Matrix / Runout (Side B runout etched, variant 1): ST-MC-732992-F(Large S with R and C in the loops) AT 1-4


Emerson, Lake & Palmer – Brain Salad Surgery (1973) Manticore/MC 66669 – Original US Pressing - LP/FLAC In 24bit/96kHz

Emerson, Lake & Palmer – Brain Salad Surgery (1973) Manticore/MC 66669 – Original US Pressing - LP/FLAC In 24bit/96kHz

Emerson, Lake & Palmer – Brain Salad Surgery (1973) Manticore/MC 66669 – Original US Pressing - LP/FLAC In 24bit/96kHz



Cleaning: RCM Moth MkII Pro Vinyl
Direct Drive Turntable: Technics SL-1200MK2 Quartz
Cartridge: SHURE M97xE With JICO SAS Stylus
Amplifier: Marantz 2252
ADC: E-MU 0404
DeClick with iZotope RX5: Only Manual (Click per click)
Vinyl Condition: EX
This LP: From my personal collection
LP Rip & Full Scan LP Cover: Fran Solo
Password: WITHOUT PASSWORD

One thing is quite certain: ou can love this album to death or loathe it with every fiber of your being, but you can’t really ignore it. From the gorgeusly disturbing gatefold sleeve, displaying a masterpiece of Gothic artwork by Swiss cult artist R.H. Giger (of “Alien” fame), down to the unabashed self-indulgence of its musical content, “Brain Salad Surgery” is a compendium of everything progressive rock is all about, the good, the bad and the ugly. It is loud, metallic, and harsh, undeniably bombastic, though it can also be melodic and soothing – a true rollercoaster ride of an album, swinging from the beautiful, English choirboy vocals of “Jerusalem” (with wonderful lyrics courtesy of one Mr William Blake) to the all-out progressive orgy that is “Karn Evil 9”.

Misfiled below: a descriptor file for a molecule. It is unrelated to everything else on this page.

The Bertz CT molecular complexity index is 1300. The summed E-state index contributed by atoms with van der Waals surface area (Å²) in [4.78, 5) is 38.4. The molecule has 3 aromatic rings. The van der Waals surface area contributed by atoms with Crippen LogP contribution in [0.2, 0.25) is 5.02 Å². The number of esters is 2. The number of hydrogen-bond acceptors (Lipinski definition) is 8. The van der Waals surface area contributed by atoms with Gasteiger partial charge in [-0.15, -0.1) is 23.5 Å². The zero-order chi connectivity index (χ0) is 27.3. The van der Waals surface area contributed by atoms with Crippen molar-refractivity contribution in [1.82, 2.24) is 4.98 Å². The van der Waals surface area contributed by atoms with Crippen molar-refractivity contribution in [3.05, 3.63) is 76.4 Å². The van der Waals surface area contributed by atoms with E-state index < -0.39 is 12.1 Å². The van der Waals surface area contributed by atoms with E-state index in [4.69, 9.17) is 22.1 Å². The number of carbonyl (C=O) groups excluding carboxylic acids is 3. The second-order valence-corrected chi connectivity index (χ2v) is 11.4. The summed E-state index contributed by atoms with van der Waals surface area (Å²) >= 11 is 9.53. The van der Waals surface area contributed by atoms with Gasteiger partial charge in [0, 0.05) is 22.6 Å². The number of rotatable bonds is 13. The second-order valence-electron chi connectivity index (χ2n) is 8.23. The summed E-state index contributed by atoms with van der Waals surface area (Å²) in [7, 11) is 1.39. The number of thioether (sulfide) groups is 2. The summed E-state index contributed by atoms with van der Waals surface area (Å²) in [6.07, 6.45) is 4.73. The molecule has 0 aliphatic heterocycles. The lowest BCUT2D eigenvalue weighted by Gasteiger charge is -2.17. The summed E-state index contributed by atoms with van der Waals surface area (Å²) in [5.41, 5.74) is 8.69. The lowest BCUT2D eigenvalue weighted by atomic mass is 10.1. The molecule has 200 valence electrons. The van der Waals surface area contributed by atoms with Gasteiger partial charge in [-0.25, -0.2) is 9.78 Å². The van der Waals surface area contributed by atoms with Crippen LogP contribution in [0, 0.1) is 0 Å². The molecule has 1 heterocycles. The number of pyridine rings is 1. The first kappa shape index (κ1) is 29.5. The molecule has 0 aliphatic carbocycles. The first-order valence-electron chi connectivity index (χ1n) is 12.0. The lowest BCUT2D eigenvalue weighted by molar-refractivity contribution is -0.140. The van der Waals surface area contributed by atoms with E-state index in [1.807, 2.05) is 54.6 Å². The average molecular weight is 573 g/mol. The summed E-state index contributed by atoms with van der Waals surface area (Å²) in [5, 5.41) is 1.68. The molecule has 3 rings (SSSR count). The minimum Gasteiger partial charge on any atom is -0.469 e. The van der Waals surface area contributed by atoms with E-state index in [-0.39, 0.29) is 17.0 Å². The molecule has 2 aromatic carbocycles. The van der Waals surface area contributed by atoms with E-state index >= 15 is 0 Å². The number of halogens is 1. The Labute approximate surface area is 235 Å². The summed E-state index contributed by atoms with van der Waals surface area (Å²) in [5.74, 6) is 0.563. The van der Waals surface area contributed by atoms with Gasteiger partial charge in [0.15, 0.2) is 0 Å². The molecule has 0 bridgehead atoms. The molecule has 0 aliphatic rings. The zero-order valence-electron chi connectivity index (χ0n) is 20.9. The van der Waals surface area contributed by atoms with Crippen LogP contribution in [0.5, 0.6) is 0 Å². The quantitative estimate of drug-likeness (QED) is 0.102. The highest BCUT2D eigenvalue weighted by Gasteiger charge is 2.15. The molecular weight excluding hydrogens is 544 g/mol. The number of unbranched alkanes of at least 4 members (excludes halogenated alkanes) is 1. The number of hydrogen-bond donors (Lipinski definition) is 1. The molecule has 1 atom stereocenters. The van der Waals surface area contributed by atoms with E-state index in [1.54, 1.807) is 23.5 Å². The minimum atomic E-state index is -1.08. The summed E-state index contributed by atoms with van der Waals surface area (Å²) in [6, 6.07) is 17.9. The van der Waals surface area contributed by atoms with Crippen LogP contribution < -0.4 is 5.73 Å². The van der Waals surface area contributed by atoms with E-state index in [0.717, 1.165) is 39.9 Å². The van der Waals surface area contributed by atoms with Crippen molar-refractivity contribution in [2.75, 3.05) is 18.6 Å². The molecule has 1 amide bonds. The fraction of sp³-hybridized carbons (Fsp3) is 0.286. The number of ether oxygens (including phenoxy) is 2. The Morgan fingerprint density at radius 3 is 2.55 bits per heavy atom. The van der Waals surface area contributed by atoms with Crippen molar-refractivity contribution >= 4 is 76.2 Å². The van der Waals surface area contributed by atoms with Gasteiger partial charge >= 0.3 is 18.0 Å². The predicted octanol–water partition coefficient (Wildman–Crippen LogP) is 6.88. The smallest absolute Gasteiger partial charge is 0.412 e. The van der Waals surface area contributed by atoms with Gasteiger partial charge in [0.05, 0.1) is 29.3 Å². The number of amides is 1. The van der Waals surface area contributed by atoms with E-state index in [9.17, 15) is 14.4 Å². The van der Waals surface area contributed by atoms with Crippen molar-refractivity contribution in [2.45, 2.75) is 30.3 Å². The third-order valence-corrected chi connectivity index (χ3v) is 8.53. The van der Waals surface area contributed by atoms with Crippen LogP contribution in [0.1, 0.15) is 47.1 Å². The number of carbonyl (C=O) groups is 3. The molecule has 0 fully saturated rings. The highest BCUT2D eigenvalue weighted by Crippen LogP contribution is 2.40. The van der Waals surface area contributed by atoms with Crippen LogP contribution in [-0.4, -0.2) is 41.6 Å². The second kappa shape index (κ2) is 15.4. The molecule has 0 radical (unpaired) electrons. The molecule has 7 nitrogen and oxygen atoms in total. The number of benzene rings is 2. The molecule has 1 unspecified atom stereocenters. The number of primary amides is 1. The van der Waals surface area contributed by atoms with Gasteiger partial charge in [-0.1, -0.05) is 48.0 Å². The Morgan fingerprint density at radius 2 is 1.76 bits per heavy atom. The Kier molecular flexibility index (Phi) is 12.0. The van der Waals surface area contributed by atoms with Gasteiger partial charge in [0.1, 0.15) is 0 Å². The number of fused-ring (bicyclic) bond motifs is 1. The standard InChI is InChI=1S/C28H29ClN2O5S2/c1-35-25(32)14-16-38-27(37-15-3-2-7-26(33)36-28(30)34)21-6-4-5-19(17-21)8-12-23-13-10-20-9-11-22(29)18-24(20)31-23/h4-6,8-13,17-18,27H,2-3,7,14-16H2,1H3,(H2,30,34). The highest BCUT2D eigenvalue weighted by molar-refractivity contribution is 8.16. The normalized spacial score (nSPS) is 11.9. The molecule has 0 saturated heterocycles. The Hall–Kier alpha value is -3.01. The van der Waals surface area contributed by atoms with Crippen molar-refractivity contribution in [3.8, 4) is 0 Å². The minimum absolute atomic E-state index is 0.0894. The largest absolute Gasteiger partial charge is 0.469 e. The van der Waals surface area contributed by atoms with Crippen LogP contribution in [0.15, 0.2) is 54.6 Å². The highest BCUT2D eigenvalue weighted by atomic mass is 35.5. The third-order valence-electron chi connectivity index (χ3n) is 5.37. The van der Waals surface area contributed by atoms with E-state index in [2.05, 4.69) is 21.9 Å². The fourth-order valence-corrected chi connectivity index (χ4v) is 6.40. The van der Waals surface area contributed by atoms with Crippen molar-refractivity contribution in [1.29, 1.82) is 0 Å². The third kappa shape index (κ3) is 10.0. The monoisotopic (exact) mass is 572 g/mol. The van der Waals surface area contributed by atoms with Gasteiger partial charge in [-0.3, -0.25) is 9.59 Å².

BSS is not an easy listen, despite the presence of the obligatory Greg Lake ballad, the much-maligned (especially in a lyrical sense) but moving and vocally stunning “Still…You Turn Me On”, which offers some much-needed respite from the relentless bludgeoning of Keith Emerson’s keyboards and Carl Palmer’s percussion in the preceeding “Toccata”. The piano-driven “Benny the Bouncer”, instead, is undeniably the only weak link in the record, good for a few laughs but nothing more. However, silly and pointless as it may sound, it prepares the listener for the album’s pièce de resistance, the 30-minute-plus “Karn Evil 9”, one of prog rock’s defining moments (for better and for worse). A weird sci-fi tale of man versus technology, it contains more than a stab at political and religious institutions, especially in the famed “1st Impression – Part 2”, better known as “Welcome Back My Friends to the Show that Never Ends”. Emerson and Palmer have a field day on this epic tour de force, creating all sorts of eerie, dissonant sounds, on which Lake stamps his presence by singing in a more assertive, even aggressive way than his usual, elegant delivery. As with all ELP albums (with the possible exception of their debut), this one is not perfect either, containing as it does both priceless gems and disposable filler. So, why 5 stars? Because it’s one of the absolute highpoints of its genre, and no one can say to know prog rock without having ever listened to it at least once. Call it pompous, overblown and outdated, it’s still a hell of a record, one many contemporary bands can only dream of producing. Nowadays, no one would probably have the nerve…
Review by Raff, progarchives.com